Induction of labor appears not to be associated with increased risk of autism spectrum disorders in children in a large new study led by Harvard T.H. Chan School of Public Health. The new finding suggests that concern about autism risk should not factor into clinical decisions about whether or not to induce labor.
The study was published online July 25 in JAMA Pediatrics.
Autism spectrum disorders (ASD) — a group of permanent developmental disabilities characterized by impairments in social interaction, language development, and repetitive behaviors — are estimated to affect roughly one in 90 children in the U.S.
Labor induction is recommended when labor doesn’t progress on its own and there’s concern that waiting for it to start could endanger the health of the baby or mother. Methods to induce labor include rupturing of membranes, mechanical or pharmacological ripening of the cervix, and administration of oxytocin, either used alone or in combination.
In 2013, a large study in North Carolina found an association between induction of labor and risk of autism in offspring. The report gained widespread media attention, and although both the paper’s authors and other experts cautioned that the association may not be causal, obstetricians began reporting that some of their patients were expressing concern about or opposition to being induced. The Harvard Chan School researchers decided to further explore whether induction of labor truly causes increased risk of neuropsychiatric disorders, in order to help in weighing the risks and benefits of this common therapeutic intervention.
“When we used close relatives, such as siblings or cousins, as the comparison group, we found no association between labor induction and autism risk,” said Dr. Anna Sara Oberg, research fellow in the department of epidemiology at Harvard Chan School and lead author of the study. “Many of the factors that could lead to both induction of labor and autism are completely or partially shared by siblings — such as maternal characteristics or socioeconomic or genetic factors. Finding no association when comparing siblings suggests that previously observed associations could have been due to some of these familial factors — not the result of induction.”
Working with colleagues from Sweden’s Karolinska Institutet and Karolinska University Hospital, Harvard Medical School, and Indiana University, the Harvard Chan School researchers studied all live births in Sweden from 1992–2005. They followed over one million births through 2013, looking for any neuropsychiatric diagnoses and identifying all siblings and maternal first cousins. They also incorporated several measures of the mothers’ health in their analysis.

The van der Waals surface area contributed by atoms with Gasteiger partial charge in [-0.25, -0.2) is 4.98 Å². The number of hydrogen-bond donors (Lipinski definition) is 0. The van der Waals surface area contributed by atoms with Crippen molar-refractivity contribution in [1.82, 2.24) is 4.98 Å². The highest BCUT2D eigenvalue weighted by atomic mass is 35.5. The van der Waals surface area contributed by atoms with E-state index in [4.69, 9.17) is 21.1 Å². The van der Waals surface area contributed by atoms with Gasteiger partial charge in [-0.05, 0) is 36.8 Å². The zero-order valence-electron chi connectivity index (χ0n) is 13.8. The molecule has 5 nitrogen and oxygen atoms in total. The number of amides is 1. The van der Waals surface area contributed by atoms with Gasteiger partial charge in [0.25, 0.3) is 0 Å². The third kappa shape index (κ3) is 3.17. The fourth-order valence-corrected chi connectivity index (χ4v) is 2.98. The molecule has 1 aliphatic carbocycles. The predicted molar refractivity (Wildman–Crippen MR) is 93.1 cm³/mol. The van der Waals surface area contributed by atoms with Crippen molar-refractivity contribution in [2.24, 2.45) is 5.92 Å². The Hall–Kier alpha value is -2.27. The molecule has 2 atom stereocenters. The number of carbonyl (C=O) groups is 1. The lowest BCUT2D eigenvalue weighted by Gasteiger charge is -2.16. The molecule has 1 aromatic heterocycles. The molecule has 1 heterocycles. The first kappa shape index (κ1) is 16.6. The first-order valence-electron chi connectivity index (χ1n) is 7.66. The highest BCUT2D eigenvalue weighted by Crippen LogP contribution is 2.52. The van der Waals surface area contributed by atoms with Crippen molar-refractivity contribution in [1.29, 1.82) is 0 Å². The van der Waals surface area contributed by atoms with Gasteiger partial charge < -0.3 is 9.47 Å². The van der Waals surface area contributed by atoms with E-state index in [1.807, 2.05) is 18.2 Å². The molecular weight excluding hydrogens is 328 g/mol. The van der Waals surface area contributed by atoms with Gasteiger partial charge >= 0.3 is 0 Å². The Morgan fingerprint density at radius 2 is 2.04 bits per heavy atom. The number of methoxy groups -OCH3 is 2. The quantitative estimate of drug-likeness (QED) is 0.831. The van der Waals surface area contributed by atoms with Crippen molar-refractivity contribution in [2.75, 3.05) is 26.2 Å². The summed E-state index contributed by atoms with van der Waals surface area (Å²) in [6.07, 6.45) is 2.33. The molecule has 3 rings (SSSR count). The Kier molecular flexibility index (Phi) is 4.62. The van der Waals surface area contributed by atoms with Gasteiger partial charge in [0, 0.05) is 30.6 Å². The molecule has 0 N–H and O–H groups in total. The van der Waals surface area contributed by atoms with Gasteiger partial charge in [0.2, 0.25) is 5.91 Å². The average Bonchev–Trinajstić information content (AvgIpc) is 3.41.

Nearly 2 percent of babies in the study population were diagnosed with autism during the follow-up period, the researchers found. Overall, 11 percent of the deliveries had involved induction of labor, often occurring in conjunction with pregnancy complications such as gestational diabetes, gestational hypertension, and preeclampsia; 23 percent of the induced pregnancies were post-term.
In their initial comparison of individuals who weren’t related to each other, the researchers found an association between labor induction and ASD risk, similar to that previously reported. But when they compared “induction-discordant” siblings (children born to the same mother — in one, labor was induced, in the other, it was not), they no longer saw an association.
“Overall, these findings should provide reassurance to women who are about to give birth, that having their labor induced will not increase their child’s risk of developing autism spectrum disorders,” said Dr. Brian Bateman, anesthesiologist and associate professor of anesthesia at Massachusetts General Hospital and Brigham and Women’s Hospital, Harvard Medical School, and senior author of the study.
“It is important to note that the findings pertain to the risks associated with labor induction per se, and not the specific method or medication used in the process, including oxytocin,” said Dr. Oberg.
Dr. Sonia Hernández-Díaz, professor of epidemiology at Harvard Chan School, was a co-author of the study. Funding for the study came from grants 2012-34 (International Postdoctoral grant) and 340-2013-5867 (Swedish Initiative for Research on Microdata in the Social and Medical Sciences [SIMSAM]) from the Swedish Research Council and grants K08HD075831 and R01HD061817 from the National Institutes of Health Eunice Kennedy Shriver National Institute of Child Health & Human Development.